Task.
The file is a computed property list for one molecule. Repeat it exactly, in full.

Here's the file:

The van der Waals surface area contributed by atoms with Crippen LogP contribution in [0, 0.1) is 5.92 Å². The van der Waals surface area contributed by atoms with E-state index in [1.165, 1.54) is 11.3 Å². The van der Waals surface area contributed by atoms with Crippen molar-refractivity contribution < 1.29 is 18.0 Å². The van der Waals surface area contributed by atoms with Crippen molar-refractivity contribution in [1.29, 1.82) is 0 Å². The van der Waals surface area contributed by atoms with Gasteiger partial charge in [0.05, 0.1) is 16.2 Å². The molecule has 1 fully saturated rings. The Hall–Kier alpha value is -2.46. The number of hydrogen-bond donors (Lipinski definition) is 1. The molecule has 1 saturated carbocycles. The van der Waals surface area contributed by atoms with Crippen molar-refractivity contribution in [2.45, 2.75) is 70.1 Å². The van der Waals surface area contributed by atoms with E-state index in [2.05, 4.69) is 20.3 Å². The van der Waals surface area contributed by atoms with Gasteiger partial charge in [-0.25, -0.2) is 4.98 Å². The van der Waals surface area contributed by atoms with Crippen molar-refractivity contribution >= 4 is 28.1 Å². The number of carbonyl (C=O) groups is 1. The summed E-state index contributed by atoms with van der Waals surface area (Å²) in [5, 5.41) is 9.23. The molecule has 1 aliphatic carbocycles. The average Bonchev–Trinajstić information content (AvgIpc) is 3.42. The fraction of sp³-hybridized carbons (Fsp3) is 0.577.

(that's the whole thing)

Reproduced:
The van der Waals surface area contributed by atoms with Crippen LogP contribution in [0, 0.1) is 5.92 Å². The van der Waals surface area contributed by atoms with E-state index in [1.165, 1.54) is 11.3 Å². The van der Waals surface area contributed by atoms with Crippen molar-refractivity contribution < 1.29 is 18.0 Å². The van der Waals surface area contributed by atoms with Crippen molar-refractivity contribution in [1.29, 1.82) is 0 Å². The van der Waals surface area contributed by atoms with Gasteiger partial charge in [0.05, 0.1) is 16.2 Å². The molecule has 1 fully saturated rings. The Hall–Kier alpha value is -2.46. The number of hydrogen-bond donors (Lipinski definition) is 1. The molecule has 1 saturated carbocycles. The van der Waals surface area contributed by atoms with Crippen molar-refractivity contribution in [2.45, 2.75) is 70.1 Å². The van der Waals surface area contributed by atoms with E-state index in [2.05, 4.69) is 20.3 Å². The van der Waals surface area contributed by atoms with Gasteiger partial charge in [-0.25, -0.2) is 4.98 Å². The van der Waals surface area contributed by atoms with Crippen molar-refractivity contribution >= 4 is 28.1 Å². The number of carbonyl (C=O) groups is 1. The summed E-state index contributed by atoms with van der Waals surface area (Å²) in [5, 5.41) is 9.23. The molecule has 1 aliphatic carbocycles. The average Bonchev–Trinajstić information content (AvgIpc) is 3.42. The fraction of sp³-hybridized carbons (Fsp3) is 0.577.